History is replete with sailing ships that tried to navigate waters unknown to them, rivers that were too narrow or too shallow, coastlines that had treacherous wind and sea currents. Sailing ships “driven forth before the wind” were never capable of navigating rivers until the age of tacking, which was well into A.D. times. Even huge cruise ships find it difficult to navigate in shallow waters today
    Article: “The Amazon is and the Magdalena is at least a majority or sizable length of its course. For the people of Mulek to be found in the 'heart of the land' in the city of Zarahemla rather than upon a coastal area, could they not have 'navigated' their way to the site of their colonial landing up and into the land south from Bountiful?”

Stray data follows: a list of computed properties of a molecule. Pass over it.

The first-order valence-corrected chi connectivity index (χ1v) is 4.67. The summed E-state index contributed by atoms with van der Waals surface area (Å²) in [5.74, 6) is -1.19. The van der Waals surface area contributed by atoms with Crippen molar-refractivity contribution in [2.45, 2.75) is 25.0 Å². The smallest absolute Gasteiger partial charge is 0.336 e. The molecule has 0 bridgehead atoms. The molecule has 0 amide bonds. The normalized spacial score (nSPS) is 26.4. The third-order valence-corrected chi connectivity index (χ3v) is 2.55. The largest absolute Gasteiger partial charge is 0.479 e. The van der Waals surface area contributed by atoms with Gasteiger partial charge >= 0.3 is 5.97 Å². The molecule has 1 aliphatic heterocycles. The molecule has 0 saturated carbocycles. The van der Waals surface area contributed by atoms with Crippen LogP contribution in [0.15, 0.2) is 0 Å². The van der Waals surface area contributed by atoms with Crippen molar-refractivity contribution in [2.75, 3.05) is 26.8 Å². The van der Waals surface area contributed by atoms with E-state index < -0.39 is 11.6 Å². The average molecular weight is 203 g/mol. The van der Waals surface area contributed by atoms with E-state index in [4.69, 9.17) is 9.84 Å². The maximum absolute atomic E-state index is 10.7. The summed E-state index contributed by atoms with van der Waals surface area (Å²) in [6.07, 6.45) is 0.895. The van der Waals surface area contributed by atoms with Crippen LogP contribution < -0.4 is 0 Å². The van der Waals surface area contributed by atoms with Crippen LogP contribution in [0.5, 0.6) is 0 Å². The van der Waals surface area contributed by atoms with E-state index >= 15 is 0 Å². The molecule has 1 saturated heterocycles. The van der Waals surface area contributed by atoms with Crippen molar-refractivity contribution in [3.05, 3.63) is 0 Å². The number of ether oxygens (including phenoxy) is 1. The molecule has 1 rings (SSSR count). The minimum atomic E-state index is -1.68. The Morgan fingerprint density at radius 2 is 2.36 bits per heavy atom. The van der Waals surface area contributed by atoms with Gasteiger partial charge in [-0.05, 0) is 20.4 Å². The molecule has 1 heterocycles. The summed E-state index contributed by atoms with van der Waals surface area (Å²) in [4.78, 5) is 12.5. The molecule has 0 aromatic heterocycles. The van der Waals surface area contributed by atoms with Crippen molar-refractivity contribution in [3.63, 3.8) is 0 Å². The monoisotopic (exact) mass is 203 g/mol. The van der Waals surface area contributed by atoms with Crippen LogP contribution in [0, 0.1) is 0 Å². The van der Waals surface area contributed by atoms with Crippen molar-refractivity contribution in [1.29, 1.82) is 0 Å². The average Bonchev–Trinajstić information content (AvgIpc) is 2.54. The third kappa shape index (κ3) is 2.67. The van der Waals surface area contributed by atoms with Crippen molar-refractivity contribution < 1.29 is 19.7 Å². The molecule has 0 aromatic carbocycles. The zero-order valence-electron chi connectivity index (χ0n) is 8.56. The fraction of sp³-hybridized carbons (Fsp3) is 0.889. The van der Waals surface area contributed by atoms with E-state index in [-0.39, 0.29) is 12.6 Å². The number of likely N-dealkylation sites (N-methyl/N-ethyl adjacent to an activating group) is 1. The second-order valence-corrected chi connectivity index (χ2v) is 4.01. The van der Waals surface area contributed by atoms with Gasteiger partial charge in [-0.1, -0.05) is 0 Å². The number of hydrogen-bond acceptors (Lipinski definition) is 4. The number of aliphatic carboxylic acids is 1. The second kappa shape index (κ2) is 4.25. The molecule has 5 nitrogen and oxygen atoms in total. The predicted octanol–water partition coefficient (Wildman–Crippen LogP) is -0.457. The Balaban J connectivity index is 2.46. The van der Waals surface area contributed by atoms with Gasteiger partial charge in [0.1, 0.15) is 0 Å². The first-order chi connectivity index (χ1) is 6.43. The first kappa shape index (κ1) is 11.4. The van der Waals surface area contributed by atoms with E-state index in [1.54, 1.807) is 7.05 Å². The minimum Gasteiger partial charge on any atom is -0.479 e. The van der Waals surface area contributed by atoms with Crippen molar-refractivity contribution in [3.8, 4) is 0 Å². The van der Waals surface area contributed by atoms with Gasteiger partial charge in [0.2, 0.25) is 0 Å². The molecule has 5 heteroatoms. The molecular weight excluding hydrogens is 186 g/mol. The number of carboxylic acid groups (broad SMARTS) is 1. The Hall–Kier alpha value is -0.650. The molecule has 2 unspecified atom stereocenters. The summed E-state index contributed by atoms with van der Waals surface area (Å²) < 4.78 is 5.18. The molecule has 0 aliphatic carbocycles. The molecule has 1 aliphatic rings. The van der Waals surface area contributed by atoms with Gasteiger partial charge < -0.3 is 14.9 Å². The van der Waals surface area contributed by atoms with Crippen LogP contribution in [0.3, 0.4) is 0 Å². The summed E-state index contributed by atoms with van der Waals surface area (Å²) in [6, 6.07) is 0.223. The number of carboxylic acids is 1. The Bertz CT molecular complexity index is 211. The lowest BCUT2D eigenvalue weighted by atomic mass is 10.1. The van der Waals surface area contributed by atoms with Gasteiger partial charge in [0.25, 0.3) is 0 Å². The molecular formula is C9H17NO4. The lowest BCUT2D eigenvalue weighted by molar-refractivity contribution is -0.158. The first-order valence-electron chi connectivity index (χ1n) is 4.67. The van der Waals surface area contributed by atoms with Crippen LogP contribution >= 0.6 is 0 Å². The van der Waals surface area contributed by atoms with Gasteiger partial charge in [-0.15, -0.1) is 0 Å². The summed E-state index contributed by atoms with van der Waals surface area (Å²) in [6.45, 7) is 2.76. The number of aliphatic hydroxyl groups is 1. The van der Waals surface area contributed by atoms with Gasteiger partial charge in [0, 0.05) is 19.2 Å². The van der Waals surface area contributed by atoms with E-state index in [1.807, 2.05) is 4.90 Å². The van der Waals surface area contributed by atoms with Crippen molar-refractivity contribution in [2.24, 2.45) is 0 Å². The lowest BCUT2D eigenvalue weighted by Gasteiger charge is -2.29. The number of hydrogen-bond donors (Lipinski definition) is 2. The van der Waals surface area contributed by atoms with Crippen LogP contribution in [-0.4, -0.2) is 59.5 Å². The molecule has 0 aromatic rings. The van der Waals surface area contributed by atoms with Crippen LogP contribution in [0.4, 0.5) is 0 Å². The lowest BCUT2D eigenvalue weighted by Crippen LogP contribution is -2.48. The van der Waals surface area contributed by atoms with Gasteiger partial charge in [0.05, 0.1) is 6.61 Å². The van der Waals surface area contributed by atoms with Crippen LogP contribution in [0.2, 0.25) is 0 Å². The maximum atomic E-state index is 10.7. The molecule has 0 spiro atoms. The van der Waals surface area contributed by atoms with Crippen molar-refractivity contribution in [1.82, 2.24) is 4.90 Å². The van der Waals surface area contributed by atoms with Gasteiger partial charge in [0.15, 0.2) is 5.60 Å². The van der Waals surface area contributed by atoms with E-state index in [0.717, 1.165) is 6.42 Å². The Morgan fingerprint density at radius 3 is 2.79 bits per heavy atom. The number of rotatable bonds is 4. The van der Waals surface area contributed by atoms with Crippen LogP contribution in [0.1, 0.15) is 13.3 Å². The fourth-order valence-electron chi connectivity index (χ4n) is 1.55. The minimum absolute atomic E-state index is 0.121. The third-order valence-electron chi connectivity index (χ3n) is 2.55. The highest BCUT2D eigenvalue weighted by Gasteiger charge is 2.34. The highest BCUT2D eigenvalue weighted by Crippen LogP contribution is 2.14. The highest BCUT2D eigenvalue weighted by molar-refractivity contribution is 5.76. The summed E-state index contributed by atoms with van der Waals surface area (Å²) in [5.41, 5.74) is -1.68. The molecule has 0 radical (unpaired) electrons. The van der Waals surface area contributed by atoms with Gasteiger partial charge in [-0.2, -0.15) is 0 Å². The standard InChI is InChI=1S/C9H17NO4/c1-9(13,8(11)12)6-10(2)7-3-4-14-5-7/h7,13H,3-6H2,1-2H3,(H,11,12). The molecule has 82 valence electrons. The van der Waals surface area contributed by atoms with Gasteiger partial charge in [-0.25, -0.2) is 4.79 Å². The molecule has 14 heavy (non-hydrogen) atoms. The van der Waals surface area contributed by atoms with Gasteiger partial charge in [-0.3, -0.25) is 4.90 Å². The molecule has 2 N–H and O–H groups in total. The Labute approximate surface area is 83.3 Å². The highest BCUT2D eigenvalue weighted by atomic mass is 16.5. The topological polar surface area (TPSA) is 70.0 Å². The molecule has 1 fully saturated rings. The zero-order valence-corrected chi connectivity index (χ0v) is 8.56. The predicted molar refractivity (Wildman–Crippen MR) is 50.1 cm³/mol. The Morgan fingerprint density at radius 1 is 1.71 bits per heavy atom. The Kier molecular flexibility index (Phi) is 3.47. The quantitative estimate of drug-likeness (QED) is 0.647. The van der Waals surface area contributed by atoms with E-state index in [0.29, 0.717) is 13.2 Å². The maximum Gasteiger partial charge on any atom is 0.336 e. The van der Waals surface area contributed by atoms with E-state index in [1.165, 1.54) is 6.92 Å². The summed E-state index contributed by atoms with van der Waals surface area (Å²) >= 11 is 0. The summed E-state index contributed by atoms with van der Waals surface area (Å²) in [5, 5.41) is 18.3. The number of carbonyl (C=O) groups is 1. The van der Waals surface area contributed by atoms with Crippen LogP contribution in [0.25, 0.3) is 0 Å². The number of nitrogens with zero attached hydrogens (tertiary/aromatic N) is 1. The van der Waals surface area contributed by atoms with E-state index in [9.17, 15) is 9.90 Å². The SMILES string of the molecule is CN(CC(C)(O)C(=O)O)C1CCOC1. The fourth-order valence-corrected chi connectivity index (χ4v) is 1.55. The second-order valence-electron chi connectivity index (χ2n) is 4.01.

Response: We do not know that Zarahemla was in the “heart of the land.” Moroni writes in his angry letter to the governor, Pahoran, that Zarahemla was “in the heart of our country” (Alma 60:19), but that might not mean physically located, as much as protectively located, for he adds, “and ye are surrounded by security.” He then goes on to criticize Pahoran for not providing food and soldiers for his army. His message at this point is that Pahoran and the Nephite government in the capital city of Zarahemla might feel completely safe and secure because they were protected by other cities and garrisons between themselves and the places where the Lamanites generally attacked (along the borders of the land). This is born out when the defector Coriantumr leads a Lamanite army 11 years later into the center of the Land of Zarahemla: “For behold, Moronihah had supposed that the Lamanites durst not come into the center of the land, but that they would attack the cities round about in the borders as they had hitherto done; therefore Moronihah had caused that their strong armies should maintain those parts round about by the borders” (Helaman 1:26). This shows that Coriantumr, instead of coming into the Land of Zarahemla along its eastern or western borders as had always been done, entered the land in the center (Helaman 1:27), then fought his way to Zarahemla.